The signs are all there. Take a tour round Kenyan blogs to see what things political Kenyans are discussing. Most are busy discussing Barack Obama and the US presidential elections, many others including Kumekucha seem to have ran out of enthusiasm. Or even better ask around about viewership of prime time news in Kenya these days and you will be shocked. The whole situation is best illustrated by the kinds of headlines you see in leading Kenyan dailies these days. Surprise, surprise for the first time in its’ history the Daily Nation is carrying front page splashes on social topics that steer clear off politics.
To confirm what I am saying just talk to your friends about Kenyan politics and carefully observe their body language and what they say.
Actually I felt this thing myself only that I did not understand what it was until a friend told me that they were going through the exact same thing.
Kenyans are generally sick about Kenyan politics. And I mean really, really, sick.
Just how much emotional stress can a people take?
It started in 2002 and the euphoria Kenyans felt that year when the Kanu government was finally uprooted from power after 40 years on that memorable December 30th Day of 2002 at Uhuru park. Despite the high hopes we all after those elections, we ended up being terribly disappointed. I will never forget that man who was so elated that he swam in the murky waters of Uhuru Park and was captured by TV cameras. I wonder where he is now. And I also wonder what he would have said had he been told then that all the celebration was for nothing and that the worst was still to come. The worst came in 2007 of course. After the referendum drama and the long presidential campaign that started immediately after we ended up with nothing but the 2007 fiasco that some still insist on referring to as a general election which has left a bitter taste in the mouth of many Kenyans.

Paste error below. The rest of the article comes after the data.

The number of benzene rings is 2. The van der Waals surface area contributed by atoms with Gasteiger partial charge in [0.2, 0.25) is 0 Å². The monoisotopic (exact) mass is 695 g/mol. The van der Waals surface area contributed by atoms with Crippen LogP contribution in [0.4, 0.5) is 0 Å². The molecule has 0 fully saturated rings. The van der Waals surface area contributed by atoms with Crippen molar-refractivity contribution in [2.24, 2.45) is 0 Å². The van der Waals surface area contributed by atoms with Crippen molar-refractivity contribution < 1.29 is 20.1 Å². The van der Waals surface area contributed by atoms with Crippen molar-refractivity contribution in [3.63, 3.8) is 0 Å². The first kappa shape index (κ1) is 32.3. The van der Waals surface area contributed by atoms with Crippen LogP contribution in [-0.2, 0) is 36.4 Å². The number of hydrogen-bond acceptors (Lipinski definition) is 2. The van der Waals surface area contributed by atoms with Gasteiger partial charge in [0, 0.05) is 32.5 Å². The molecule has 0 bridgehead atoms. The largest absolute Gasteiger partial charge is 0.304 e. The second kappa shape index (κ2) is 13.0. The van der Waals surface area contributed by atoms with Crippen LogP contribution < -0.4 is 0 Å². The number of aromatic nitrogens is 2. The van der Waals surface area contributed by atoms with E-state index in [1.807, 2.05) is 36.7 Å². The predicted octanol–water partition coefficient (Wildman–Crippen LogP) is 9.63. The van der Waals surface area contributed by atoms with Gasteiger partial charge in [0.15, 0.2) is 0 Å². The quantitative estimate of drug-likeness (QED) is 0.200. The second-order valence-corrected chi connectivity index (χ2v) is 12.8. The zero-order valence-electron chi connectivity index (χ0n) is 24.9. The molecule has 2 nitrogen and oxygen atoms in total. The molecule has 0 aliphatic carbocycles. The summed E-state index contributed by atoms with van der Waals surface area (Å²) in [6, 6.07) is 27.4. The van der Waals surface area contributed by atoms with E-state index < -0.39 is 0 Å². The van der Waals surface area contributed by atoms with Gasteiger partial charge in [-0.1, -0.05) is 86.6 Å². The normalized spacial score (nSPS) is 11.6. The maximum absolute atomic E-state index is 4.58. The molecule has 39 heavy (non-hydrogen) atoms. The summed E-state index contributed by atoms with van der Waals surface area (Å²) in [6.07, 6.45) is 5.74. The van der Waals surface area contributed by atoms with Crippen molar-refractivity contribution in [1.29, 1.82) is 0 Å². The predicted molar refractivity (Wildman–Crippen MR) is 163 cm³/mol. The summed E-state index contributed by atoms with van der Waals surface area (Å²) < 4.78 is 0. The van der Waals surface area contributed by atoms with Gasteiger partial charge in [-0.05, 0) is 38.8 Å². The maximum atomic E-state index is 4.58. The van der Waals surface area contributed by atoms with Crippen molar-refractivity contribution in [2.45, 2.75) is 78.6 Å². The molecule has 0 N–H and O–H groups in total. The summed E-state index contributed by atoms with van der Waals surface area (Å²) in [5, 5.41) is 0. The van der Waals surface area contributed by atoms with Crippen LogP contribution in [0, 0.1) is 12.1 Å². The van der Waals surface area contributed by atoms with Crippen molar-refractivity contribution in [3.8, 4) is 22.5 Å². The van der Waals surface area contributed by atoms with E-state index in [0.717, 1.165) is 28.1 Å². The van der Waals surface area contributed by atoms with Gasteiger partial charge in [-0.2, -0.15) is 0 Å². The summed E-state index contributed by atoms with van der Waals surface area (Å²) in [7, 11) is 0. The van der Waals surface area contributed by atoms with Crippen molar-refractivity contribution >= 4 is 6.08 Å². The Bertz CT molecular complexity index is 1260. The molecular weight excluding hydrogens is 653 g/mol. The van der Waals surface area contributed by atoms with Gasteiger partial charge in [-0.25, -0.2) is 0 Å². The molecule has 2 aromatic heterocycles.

To add salt to a very raw wound the behaviour of Kenyan politicians is unbelievable. The heartless folks are already campaigning hard for the presidency in 2012. Yet the cement on the graves of victims of the post-election skirmishes is yet to dry properly. Let alone the fact that very frustrated and still grieving IDPs are roaming like refugees in the country that they call home. And the political class would care less. Of course they occasionally make the necessary “noises” for political advantage when the need arises.
Is it any wonder that most Kenyans these days feel like throwing up any time they hear Kenyan politics discussed anywhere?
If I was in the 10th parliament right now I would be very worried because I can assure you that in the next elections those Kenyans who make it to the ballot box will be very very very angry. Angry people are pretty unpredictable.
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